Laura U. Marks – Haptic Visuality

I first came across the concept of Haptic Visuallity in my first year at Concordia. My major at that time was Art History, and the term was used in reference to a video artwork that featured a naked woman and her boyfriend, as well as her cat. It was filmed in a gritty way that chopped up her body as well as her nudity, and this, according to critics of the film as well as my prof at the time, is what made it artistic instead of pornographic. Close-ups of her skin and shots that panned across her body made it seem more tactile than visual. The denial of an entire shape or object makes it difficult to interpret visually, and so your mind understands what it’s seeing in a sort of sense purgatory, trying to make sense of it in any way it can. Moments when haptic visuality takes over, where you can’t quite decipher what you’re seeing remind me of reading a book, when you reach a section where something exciting is happening and you are struggling not to get ahead of yourself, nearly skimming over sentences in search of the punchline or the pivotal moment. That moment is the revelation of the image, visually. And only after that discovery do you go back and appreciate those sentences, or those haptic scenes.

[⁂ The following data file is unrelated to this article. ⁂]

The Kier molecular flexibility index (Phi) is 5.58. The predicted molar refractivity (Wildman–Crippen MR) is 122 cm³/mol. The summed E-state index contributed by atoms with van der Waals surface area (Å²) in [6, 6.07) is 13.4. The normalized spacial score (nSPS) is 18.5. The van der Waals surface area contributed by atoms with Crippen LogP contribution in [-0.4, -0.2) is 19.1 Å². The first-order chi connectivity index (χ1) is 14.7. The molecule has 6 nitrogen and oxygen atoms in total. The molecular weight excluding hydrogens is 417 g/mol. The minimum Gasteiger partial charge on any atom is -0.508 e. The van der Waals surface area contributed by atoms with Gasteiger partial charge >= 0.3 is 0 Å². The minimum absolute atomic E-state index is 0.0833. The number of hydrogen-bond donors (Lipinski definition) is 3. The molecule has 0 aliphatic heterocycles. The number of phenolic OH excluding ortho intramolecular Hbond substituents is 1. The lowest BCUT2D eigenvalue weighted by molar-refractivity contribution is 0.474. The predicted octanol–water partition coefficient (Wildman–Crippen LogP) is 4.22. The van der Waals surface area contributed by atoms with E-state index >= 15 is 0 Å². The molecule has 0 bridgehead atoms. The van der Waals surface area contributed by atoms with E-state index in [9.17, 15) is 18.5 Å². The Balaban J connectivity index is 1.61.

Marks article extrapolates the idea of visuality into haptic criticism. I’m not entirely clear on the real application of this. While it is an interesting and a plausible concept as a way to make art and experience the world, I struggle with the reach or benefits of ‘haptic criticism’. She asserts that haptic criticism involves a two-way interaction, that the object seen also sees and relates back to our gaze, much like an early article we read on the Yolmo people. She also indicates that she believes optic visuality, while imperative, is only half of seeing, and I would agree with this. Her method and endorsement of haptic visuality certainly lends a different and valuable way of visually relating to things, and offers obvious value to our course of study. It involves not another sense, but an additional way of using and understanding one of our existing senses. Finally, her description of haptic visuality as almost becoming one with the object seen, as blurring the lines between objects and not peering at an object that is distinct reminded me of the TED talk we watched in class about the woman who suffered a stroke and lost her ability to discern her own arm from her bathroom wall. Mark’s approach provides a slightly safer method of harnessing our own sensory functions in order to challenge how we understand and interact with the world.